Harry R. Schwartz

Code writer, sometime Internet enthusiast, attractive nuisance.

The author at the Palais du Luxembourg in Paris, November 2022. hacker news gitlab sourcehut pinboard librarything 1B41 8F2C 23DE DD9C 807E A74F 841B 3DAE 25AE 721B


British Columbia



The Mathematics of Lavender Wands


Published .
Tags: art-and-design, math.

I’ve been staying in a little place in Portland for the last few weeks, and I noticed that there’s a lavender bush starting to bloom in the garden outside. In my family when the lavender blooms we all make lavender wands, so I picked up some ribbon and got to work.

Lavender stems

The basic notion is:

  • Grab a bundle of twenty or so stems,
  • Tie the end of the ribbon around the heads,
  • Bend the stems down over the ribbon so they cover the buds,
  • Weave the ribbon through the stems, making a container around the buds, and
  • Tie it off at the bottom of the heads with a bow.
  • Optionally wind the ribbon down around the “handle” of the wand for a nice effect.

There’s some cute math to this, though! If you’re weaving 1-over-1-under you’ll need an odd number of stems. Otherwise every stem will have all “overs” or all “unders” and the whole thing will fall apart.

By modifying the number of stems and the weaving pattern (that is, the number of overs and number of unders) we can weave different patterns.

For example, if we wanted wider visible blocks of ribbon, we could weave 2-over-2-under. If we still wanted a checkerboard pattern, though, we’d need to change the number of stems. The width of the repeated weaving pattern is 4 stems (2-over-2-under), and we want each block to be offset from the series above by 2 stems. So the number of stems must be 2 greater than a multiple of 4.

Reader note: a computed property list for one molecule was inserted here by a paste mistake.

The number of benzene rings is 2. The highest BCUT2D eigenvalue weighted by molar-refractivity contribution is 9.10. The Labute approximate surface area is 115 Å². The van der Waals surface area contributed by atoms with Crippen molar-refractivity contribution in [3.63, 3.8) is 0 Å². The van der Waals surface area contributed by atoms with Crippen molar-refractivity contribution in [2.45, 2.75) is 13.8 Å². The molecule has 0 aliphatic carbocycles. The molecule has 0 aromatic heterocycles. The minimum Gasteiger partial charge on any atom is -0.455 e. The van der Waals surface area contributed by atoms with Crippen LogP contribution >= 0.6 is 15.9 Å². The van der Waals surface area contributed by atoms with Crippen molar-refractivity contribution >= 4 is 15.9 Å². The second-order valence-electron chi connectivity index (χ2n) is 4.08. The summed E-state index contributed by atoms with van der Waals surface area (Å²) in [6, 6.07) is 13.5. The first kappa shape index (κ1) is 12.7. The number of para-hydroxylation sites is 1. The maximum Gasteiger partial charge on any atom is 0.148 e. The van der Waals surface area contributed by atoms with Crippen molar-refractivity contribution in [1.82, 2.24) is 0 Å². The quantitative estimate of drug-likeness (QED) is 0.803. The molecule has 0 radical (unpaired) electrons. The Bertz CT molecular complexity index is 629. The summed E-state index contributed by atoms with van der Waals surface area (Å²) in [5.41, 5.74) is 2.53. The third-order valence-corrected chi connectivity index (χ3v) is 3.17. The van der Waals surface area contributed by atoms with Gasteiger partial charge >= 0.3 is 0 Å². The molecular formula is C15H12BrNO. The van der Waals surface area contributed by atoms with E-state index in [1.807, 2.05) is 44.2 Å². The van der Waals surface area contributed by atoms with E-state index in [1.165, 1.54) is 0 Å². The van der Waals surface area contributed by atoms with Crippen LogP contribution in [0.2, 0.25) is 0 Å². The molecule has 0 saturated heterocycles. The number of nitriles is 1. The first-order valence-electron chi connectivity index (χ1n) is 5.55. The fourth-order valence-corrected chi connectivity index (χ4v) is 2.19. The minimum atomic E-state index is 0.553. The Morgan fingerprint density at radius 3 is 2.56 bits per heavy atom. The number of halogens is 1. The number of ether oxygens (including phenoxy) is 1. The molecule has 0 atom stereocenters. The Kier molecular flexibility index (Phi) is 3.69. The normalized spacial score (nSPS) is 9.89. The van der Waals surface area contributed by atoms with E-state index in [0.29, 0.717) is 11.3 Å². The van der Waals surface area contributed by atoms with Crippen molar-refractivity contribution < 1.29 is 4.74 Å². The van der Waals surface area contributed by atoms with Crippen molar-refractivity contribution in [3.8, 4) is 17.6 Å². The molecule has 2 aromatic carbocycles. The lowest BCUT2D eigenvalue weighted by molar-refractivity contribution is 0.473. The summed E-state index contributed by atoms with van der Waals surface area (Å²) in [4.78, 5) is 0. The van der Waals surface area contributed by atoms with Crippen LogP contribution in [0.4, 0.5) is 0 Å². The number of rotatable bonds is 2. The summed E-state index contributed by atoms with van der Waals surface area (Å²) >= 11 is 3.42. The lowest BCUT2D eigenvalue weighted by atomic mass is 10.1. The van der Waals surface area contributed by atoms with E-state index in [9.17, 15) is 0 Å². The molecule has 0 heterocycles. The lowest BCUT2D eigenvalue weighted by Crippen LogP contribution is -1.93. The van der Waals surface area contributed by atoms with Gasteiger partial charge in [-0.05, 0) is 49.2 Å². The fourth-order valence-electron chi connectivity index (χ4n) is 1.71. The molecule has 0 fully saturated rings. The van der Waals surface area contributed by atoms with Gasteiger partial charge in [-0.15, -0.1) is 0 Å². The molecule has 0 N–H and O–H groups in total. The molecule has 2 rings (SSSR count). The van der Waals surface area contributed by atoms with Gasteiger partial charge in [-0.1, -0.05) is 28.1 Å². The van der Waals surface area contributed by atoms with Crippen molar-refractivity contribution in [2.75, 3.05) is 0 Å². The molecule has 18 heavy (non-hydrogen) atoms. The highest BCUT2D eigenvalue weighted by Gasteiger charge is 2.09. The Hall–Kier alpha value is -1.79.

Mathematically, we’d need the number of stems \(n\) to satisfy:

\[2 \equiv n\bmod 4\]

Realistically, we’ll also want to be able to repeat our pattern at least three times per go-around. We’ll also want to keep our wands fairly small. Let’s add the further constraint that:

\[3 \times 4 \leq n \leq 40\]

Here’s the set of possible numbers of stems that will satisfy these constraints (and thus work for this weaving pattern):

\[n \in \{14, 18, 22, 26, 30, 34, 38\}\]

For a given weaving pattern and offset, how many stems should we use?

Let’s identify the variables and find a general set of constraints. We’ll call the pattern width \(p\) and the offset \(o\). In the above example, \(p = 4\) (from “2-over-2-under”) and \(o = 2\) (since we want the pattern on subsequent rows to be shifted over by 2 stems).

We want to find the number of stems \(n\) satisfying the equations:

\[o \equiv n\bmod p\] \[3 \times p \leq n \leq 40\]

Lavender weaving

As another example, suppose we want to weave a pattern of 2-over-3-under with an offset of 1—this makes a pretty spiraling pattern. Let’s just plug in \(2 + 3 = 5\) for \(p\) and 1 for \(o\) and solve:

\[n \in \{16, 21, 26, 31, 36\}\]

Our pattern should work if our number of stems is equal to any of these solutions (the wand photographed here uses this pattern with 21 stems).

A Lavender Wand Stem Count Calculator

Now that we’ve got this system of constraints, we might as well whip up some code so we won’t have to solve it by hand any more.

If you’ve got a blooming lavender bush nearby, give it a shot! Weaving a lavender wand is awfully relaxing, and it’s easy to experiment with nifty patterns.

Lavender wand

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